There’s a general sense—in the United States, particularly—that negative emotions are objectively bad and need to be countered immediately with positive thoughts. The drive to improve our health, status, income, and productivity is relentless. At least, it seems so to me.
But I think there’s an unappreciated world in dark moments, down days, moody patches. Being human is a spectrum of emotions, and being an artist requires being open to possibility. How can we be effective interpreters of the universe if we shun a big part of ourselves?
It might seem scary at first to just let some shadow feelings alone when they show up. But there isn’t anything inherently dangerous about them. It’s what we do with those feelings that makes the difference. I think suppressing or ignoring our emotional spectrum is a problem, and I doubt it makes for good art. Affective, relevant, insightful art is what moves us, both to shape our view of the world and to better connect with each other.
We, the digital set, the technorati, the first world era, are castigated for looking down at our phones constantly.
But there’s a world to notice down there. On the ground, the street, the road. It’s all strange and overlooked colors, bits of stone, stains, scraps, fluff, fragments, trash, cracks, critters, patterns, paint, plants, paper, pools, plastics.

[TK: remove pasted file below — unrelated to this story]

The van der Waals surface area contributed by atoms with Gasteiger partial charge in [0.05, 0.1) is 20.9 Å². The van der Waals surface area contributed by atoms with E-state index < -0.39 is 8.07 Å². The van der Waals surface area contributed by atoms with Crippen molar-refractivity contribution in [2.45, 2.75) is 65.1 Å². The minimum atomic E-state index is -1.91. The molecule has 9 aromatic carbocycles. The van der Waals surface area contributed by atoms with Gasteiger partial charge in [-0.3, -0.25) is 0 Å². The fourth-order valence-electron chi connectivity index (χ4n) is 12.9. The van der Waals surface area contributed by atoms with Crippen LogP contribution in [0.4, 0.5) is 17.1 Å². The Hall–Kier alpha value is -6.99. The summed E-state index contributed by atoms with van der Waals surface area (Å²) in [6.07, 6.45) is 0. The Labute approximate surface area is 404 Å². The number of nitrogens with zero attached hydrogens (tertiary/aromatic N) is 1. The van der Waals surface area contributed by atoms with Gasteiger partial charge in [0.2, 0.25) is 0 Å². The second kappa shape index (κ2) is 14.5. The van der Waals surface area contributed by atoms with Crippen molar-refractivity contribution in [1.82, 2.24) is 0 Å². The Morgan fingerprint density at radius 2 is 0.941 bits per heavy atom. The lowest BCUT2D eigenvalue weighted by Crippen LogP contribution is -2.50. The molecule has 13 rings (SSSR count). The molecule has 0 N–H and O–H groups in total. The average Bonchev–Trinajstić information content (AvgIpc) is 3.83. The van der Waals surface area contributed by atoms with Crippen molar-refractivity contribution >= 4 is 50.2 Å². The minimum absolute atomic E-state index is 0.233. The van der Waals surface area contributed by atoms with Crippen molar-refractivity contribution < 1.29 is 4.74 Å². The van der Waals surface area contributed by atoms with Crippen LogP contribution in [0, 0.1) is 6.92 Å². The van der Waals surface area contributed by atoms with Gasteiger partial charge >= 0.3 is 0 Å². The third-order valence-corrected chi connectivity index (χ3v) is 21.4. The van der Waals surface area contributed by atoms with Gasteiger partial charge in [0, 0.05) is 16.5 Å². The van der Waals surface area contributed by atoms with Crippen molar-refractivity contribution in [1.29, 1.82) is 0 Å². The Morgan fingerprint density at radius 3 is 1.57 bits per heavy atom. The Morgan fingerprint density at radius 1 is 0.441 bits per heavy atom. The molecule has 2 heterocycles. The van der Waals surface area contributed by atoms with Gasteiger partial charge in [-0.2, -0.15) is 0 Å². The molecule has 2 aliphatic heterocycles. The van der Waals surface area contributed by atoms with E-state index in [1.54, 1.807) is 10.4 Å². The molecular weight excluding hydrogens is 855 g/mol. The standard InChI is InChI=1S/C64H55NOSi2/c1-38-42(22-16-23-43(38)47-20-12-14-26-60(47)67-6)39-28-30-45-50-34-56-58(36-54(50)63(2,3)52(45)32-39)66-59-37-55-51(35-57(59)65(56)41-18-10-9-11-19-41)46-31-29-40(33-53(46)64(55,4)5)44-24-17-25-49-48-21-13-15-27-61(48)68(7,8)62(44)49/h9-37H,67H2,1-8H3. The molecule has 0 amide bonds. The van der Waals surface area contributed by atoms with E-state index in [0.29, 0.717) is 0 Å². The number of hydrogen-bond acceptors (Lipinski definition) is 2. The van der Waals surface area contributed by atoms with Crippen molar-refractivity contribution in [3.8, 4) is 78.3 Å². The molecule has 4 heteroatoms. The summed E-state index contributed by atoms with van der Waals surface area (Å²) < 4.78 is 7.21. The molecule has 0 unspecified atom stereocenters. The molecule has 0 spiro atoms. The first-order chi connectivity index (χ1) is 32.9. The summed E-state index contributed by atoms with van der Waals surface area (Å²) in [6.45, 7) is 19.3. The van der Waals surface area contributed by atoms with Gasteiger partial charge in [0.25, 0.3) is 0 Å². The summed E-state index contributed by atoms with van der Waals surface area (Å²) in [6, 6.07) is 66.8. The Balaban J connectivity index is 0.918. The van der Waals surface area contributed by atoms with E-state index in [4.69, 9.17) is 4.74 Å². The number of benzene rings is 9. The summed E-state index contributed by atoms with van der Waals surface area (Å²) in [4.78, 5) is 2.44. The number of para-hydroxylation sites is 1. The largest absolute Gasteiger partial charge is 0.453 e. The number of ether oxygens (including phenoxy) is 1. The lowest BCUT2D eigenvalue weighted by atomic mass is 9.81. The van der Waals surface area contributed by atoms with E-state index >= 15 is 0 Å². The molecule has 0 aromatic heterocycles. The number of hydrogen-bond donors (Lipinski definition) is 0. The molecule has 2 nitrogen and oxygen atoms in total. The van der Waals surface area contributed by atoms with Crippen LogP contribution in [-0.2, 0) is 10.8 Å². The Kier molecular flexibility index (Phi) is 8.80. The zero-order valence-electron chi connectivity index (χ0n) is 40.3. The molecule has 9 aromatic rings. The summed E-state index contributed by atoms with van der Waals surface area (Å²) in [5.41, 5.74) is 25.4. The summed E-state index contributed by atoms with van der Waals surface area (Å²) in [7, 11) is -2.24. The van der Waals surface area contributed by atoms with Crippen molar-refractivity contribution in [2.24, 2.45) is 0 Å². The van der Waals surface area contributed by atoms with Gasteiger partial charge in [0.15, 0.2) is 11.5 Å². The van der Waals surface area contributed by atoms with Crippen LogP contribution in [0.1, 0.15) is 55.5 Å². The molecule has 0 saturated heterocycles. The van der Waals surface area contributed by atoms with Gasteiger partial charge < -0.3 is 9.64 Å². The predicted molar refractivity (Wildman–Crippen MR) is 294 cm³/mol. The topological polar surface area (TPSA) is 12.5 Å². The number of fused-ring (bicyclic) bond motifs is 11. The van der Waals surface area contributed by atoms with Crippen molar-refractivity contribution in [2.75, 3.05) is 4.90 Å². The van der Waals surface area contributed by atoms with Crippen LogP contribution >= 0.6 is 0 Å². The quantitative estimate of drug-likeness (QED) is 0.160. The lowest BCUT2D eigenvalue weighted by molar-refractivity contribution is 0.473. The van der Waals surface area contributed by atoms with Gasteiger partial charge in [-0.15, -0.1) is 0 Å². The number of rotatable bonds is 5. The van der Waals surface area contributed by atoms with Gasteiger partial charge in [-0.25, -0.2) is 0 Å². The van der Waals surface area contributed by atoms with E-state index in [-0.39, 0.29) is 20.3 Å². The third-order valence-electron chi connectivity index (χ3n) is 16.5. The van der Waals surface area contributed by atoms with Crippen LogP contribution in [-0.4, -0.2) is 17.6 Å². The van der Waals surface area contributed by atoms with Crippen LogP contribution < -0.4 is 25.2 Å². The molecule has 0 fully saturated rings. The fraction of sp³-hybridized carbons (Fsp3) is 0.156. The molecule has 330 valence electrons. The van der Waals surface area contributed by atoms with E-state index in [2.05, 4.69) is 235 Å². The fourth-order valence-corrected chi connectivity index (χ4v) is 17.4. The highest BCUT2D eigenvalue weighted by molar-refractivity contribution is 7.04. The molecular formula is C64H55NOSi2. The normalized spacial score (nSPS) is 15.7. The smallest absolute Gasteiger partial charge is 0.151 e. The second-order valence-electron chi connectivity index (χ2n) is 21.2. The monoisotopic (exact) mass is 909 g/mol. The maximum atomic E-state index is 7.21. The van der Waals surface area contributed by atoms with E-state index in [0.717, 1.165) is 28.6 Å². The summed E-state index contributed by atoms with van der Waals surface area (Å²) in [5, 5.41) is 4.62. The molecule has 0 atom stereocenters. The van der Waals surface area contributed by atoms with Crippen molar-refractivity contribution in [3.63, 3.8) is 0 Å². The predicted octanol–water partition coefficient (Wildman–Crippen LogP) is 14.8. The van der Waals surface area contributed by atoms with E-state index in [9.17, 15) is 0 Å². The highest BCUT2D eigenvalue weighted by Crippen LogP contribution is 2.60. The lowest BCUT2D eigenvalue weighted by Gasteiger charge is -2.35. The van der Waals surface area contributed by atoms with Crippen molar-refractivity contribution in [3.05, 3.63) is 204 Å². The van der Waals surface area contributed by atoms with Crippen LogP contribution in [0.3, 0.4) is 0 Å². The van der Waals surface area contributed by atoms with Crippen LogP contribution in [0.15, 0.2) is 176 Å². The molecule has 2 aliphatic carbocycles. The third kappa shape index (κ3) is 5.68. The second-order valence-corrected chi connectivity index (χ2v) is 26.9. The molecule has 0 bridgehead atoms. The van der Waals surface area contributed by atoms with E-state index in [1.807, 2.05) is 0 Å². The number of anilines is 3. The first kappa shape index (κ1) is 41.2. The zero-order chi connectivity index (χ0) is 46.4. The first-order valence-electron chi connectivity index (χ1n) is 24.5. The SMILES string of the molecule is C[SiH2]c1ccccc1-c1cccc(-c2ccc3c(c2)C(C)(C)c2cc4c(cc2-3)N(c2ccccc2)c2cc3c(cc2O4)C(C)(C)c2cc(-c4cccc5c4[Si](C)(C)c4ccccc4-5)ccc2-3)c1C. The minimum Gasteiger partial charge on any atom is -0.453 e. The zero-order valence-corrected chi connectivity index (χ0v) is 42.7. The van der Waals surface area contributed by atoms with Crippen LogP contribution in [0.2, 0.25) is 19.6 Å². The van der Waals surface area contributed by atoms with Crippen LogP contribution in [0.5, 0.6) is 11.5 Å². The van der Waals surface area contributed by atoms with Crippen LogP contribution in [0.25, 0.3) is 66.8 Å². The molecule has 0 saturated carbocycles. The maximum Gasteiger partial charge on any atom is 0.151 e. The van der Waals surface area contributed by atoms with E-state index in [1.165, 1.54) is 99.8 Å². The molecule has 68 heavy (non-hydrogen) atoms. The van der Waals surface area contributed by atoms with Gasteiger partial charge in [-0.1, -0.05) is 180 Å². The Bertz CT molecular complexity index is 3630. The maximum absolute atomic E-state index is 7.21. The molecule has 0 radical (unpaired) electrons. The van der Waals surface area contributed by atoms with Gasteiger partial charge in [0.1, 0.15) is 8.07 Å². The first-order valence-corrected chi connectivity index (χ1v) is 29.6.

If your habit is to look down at your feet as you walk, spend some time looking up. But if you’ve been on your phone or staring straight ahead on your commutes, check out the view below.
I attended a housewarming last night. I knew almost no one. These occasions are cause for me to greet my social anxiety like an old friend, or more like a sadistic Ghost of Christmas Present, full of boisterous merriment that seems rather malevolent. But that’s my problem.
If I can figure out a passable excuse, I’ll stay home. If not, well, I’ve been known to bring a book to parties and read in a corner. But I’ve tried very hard to curb that introverted instinct. To not withdraw, to be more present in the moment. It’s good to push against your boundaries, at least regularly. Social gatherings are prime opportunities to observe. As artists, we are supposed to be doing that more, to see and to listen and to feel as deeply as possible.